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Proof 1879 Gold Dollar - Proof 1889 Quarter Eagle - Proof 1879 Three Dollar - Proof 1887 Double Eagle

A proof coin is a special early sample of an issue. Originally proofs were made to check the dies and to have a sample or two for inspection and the archives. They were also used as presentation pieces for dignitaries. Proofs were meant to be perfect in every way. Specially prepared dies using polished blanks are used in a higher capacity press to make sure that every detail is apparent. Often more than one strike is required. Modern proofs are struck in great numbers for sale to the collector market.

In the early years, proof gold coins were usually sold in year sets with one piece representing each denomination. However, historical mintages vary and indicate that individual coins were also sold. Although the price of a gold proof coin was only a little more than the face value of the coin, the high cost of the coin itself combined with the premium prevented most collectors from purchasing them. When the economy became weak, many people sold their accumulations or collections or spent them at face value. Proof gold as well as business strikes thus entered circulation. Clearly collectors were unaware that early proof gold coins would become present day rarities.

Proof coins have many different finishes. Prior to 1828, proof coins often have a semi-reflective luster and are often struck without full details. The “close” collar, introduced in 1828, made for exact diameters and good details. Proof coins began to have sharper rims, more reflectivity including mirrored surfaces, and sometimes frosted devices. The twentieth century saw more experimentation with proof finishes. Brilliant finishes with little or no cameo contrast was used. In 1907 these finishes were supplanted by satiny, sandblast, matte surfaces. These finishes were sometime controversial. For example, some 1907 Saint-Gaudens’ double eagles have a proof finish according to NGC. However, PCGS does not recognize any proofs for this issue.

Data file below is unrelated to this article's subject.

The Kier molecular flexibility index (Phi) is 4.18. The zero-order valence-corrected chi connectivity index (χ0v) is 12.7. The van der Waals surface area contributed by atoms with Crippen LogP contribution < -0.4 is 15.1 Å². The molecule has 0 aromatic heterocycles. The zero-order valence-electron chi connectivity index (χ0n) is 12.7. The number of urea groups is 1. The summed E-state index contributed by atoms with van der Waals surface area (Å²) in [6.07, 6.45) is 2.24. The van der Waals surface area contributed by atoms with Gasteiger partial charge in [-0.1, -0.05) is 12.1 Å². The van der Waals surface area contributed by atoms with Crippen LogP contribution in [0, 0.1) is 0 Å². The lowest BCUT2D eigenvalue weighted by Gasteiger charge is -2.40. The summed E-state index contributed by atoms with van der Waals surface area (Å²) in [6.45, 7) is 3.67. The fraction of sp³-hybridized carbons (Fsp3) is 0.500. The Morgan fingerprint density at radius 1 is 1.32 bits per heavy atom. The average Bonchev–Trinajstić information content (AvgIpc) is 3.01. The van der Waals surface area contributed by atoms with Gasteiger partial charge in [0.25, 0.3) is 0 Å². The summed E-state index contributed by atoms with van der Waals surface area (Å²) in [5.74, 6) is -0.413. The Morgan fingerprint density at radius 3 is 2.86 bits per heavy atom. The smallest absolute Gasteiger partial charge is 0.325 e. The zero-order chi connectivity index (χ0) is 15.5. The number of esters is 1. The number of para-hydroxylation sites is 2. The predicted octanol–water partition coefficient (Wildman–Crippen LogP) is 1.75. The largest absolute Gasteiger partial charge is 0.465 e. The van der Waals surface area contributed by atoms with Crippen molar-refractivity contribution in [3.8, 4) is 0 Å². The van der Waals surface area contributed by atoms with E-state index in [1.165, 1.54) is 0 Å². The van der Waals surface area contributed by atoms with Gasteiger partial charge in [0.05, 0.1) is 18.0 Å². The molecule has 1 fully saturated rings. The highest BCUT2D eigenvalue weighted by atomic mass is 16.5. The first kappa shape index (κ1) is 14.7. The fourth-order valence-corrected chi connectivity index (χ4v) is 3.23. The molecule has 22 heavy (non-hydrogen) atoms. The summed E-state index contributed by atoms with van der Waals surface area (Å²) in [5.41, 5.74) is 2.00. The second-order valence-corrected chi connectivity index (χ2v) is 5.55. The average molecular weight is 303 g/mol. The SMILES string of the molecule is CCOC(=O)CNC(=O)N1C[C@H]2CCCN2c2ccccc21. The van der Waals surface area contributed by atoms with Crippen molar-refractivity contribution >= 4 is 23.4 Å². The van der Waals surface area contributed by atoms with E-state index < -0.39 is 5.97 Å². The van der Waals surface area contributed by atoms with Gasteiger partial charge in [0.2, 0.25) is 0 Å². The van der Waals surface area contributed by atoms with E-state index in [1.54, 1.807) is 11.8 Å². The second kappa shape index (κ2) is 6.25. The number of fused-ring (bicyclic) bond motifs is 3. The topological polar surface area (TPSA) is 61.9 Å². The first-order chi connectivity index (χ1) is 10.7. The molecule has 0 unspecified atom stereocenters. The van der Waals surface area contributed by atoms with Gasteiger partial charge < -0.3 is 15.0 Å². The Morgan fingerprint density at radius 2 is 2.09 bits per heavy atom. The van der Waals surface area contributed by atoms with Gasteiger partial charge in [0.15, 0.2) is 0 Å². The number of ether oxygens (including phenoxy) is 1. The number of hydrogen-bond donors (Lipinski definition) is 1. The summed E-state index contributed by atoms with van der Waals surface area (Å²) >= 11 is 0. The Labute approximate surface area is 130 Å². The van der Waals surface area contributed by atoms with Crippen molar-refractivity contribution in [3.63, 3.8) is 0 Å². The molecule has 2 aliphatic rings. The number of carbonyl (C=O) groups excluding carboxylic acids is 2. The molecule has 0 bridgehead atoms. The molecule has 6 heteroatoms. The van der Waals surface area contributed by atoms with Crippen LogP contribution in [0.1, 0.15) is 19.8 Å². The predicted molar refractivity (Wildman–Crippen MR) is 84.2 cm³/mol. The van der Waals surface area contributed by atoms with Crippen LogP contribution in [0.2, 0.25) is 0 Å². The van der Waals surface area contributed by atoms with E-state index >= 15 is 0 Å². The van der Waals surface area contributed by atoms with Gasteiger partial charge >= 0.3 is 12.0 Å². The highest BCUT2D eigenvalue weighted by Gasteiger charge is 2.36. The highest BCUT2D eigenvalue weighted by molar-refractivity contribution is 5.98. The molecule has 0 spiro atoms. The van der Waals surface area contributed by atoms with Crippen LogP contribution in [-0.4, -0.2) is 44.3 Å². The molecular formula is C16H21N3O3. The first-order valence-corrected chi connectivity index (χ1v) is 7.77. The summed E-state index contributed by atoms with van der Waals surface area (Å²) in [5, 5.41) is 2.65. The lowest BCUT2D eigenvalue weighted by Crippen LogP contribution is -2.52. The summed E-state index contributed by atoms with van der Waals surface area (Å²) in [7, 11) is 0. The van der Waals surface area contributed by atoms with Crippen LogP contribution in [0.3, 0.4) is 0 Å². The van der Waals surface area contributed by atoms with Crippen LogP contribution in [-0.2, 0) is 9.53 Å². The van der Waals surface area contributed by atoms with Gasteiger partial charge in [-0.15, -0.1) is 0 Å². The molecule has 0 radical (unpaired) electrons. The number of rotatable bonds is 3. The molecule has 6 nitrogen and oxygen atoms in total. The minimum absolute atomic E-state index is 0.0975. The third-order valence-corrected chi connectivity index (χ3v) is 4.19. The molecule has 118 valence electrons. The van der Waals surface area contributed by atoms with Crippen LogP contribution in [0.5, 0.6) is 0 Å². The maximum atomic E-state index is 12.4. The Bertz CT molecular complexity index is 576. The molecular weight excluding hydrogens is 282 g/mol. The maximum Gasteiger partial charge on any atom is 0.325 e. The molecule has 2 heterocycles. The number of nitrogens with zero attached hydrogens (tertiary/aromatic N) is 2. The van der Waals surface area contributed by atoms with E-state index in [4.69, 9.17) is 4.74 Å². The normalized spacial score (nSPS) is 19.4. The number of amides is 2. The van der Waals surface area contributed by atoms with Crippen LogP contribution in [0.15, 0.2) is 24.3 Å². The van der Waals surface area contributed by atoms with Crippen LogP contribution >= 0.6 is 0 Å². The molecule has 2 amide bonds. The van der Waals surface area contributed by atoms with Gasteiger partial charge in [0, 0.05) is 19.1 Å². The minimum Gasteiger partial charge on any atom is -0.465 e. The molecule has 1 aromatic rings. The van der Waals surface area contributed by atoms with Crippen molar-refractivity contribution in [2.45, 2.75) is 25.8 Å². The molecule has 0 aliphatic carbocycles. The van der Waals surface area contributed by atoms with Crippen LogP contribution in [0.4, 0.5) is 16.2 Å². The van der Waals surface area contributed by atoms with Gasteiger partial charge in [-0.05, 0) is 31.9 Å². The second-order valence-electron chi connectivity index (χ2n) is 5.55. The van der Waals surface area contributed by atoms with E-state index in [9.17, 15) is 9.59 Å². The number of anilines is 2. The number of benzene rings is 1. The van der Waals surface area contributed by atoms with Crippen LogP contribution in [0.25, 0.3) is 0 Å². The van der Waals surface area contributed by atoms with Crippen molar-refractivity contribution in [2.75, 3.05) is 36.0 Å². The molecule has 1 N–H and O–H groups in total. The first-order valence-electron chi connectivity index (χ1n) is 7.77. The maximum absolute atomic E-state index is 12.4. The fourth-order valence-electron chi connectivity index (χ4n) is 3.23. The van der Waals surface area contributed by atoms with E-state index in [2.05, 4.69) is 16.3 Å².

The present set is a denomination, proof gold set. It includes an Indian Princess, Large Head gold dollar, minted from 1856 to 1889; a Liberty Head quarter eagle, minted from 1840 to 1907; a three-dollar Indian Princess gold piece, minted from 1854 to 1889; and a Liberty Head double eagle, minted from 1850 to 1907.

All of the pieces in this set of gold proofs are special coins because they have low mintage and are enormously rare. The 1879 gold dollar had an original mintage of 30 pieces. Only 15 or 20 are known today in all grades. The 1889 quarter eagle had an original mintage of 48. Approximately 35 are known today. Like the gold dollar, the 1879 three-dollar gold piece had an original mintage of 30. Approximately 20 are known today. The 1887 double eagle had an original mintage of 121 pieces, but only 25 or 30 are known today in all grades. Of course these numbers do not tell the entire story because they do not account for the grades of each individual coin in the set.

The gold dollar is graded PR64CAM by PCGS. In its population report, PCGS shows 5 in PF64CAM with 1 better. The quarter eagle is the only piece for this date graded PF64+ by NGC. The three-dollar gold piece is graded PF65CAM by NGC. It is tied for the finest known with 4 others. The double eagle is graded PR62CAM by PCGS. It is the finest known at PCGS. The four coins of this set are exceedingly rare in absolute as well as relative terms.

Of course none of these numbers really tells the whole story. This set is aesthetically beautiful. All of the coins, which have been carefully selected, are fully struck and show excellent mint luster. Three are cameo proof coins. They have devices that sharply contrast with their fields. The quarter eagle, which is not designated a cameo, nonetheless, has devices that stand out against the field, especially on the obverse. It also has the “plus” designation indicating that in NGC’s opinion, the coin is at the top of the grade range. All four coins have original surfaces that show few contact marks and hairlines. Three of the four have CAC stickers, indicating that they full deserve the grade assigned. Clearly the three-dollar gold piece is in the same category. This set of historic proof gold coins is an excellent choice for the cabinet of a true numismatic connoisseur.

Proof 1879 Gold Dollar

Proof 1889 Quarter Eagle

Proof 1879 Three Dollar Gold

Proof 1876 Gold Eagle

Proof 1887 Double Eagle



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